Another interesting interaction is morph and Sudden Spoiling. Players seem to have gotten used to the idea of being able to use morph triggers in response to split second spells. Though morphs can do a lot, they can't do everything. Yesterday a player lost a key morph creature because after a Sudden Spoiling resolved, he blocked with his morph creature and then tried to turn it face up. Sudden Spoiling removes all abilities from creatures, though, even morph, so the creature had to fight as a 0/2 and then went straight to the graveyard.
Then there's madness. While most players now understand that Teferi will hose opposing suspend spells (after all, you couldn't play a sorcery during your upkeep), perhaps not as many get Teferi's interaction with madness. Can you resolve a madness spell with an opposing Teferi in play? Nope. Under the old madness rules, some effects would have been possible, but under the new version, Teferi shuts madness down completely. The reason is that removing a card with madness creates a madness trigger. When that resolves, you have to play the madness spell or put it in the graveyard, but you do so while the madness trigger is still resolving. Because an opposing Teferi is in play, you can't play spells unless there's an empty stack. So, since madness spells by definition have to be played while an ability is still on the stack, they simply don't work against Teferi, because you're never playing with an empty stack when it comes to resolving madness.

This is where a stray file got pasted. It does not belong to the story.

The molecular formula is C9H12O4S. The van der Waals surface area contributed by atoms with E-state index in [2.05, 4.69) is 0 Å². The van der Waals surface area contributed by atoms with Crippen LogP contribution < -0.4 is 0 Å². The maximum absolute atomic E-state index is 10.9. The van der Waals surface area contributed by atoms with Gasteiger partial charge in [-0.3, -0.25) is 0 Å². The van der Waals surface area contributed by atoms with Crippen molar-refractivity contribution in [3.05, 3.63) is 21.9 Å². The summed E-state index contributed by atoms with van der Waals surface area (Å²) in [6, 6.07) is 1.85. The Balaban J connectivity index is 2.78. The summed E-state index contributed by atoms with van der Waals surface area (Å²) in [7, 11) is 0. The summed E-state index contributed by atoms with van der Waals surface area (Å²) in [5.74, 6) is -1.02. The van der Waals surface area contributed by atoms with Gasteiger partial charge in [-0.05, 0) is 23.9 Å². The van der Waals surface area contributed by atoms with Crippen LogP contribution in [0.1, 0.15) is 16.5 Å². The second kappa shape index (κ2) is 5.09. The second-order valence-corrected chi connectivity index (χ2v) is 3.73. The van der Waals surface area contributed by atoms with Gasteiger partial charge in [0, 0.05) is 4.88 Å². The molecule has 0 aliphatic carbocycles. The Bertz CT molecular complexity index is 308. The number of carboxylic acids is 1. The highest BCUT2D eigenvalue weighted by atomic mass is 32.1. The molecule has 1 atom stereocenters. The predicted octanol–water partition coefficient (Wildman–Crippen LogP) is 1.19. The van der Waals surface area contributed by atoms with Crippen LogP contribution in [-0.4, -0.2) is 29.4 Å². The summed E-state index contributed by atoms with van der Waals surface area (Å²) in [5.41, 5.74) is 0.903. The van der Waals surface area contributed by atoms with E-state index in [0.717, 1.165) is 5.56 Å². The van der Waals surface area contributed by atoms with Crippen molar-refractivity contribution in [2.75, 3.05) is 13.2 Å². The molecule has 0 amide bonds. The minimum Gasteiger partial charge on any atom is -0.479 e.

Speaking of madness, how about a final question to drive you nuts? This one's from Brian David-Marshall, so when it makes your head asplode, blame him.
Say you've got a Mana Skimmer and a Dauthi Slayer in play from the previous turn. Your opponent is at 2, and his only creatures in play are a Penumbra Spider and a Looter il-Kor. Your opponent has no cards in hand. The only card you have is Aether Web, and you have enough mana to cast it. It's your main phase. Can you win this turn if your opponent plays optimally?
You sure can! All you have to do is play Aether Web on the Looter il-Kor and then attack with both of your creatures. The spider can block your Mana Skimmer, but the Looter now can't block your Dauthi Slayer.
Why? Because Aether Web says the looter "…can block creatures with shadow as though they didn't have shadow." That "can" there is mandatory, not optional, so rules-wise that's effectively the same as "…must block creatures with shadow as if they didn't have shadow." (The point is, you can't opt out.) But because the Looter does have shadow, it now can't block creatures with shadow because of the Web on it!
With a Web on it, the Looter now blocks creatures with shadow as though they didn't have shadow, i.e., it treats shadow creatures as non-shadow creatures. Since the Looter has shadow, now you've effectively got a shadow creature trying to block a non-shadow creature, which can't be done. Even worse, the Looter can't block non-shadow creatures either, because it has shadow! (Aether Web doesn't say anything allowing shadow creatures to block non-shadow creatures.) Tournament players take note: the lesson here is that a shadow creature with Aether Web on it can't block anything!
Although some of these examples may seem ridiculous, rest assured that many of them have come up this weekend, and the rest easily could have. PTQ competitors would do very well to study the latest rules twists brought on by Time Spiral.
(Special thanks to Head Judge John Shannon for helping out with this article and double-checking the examples.)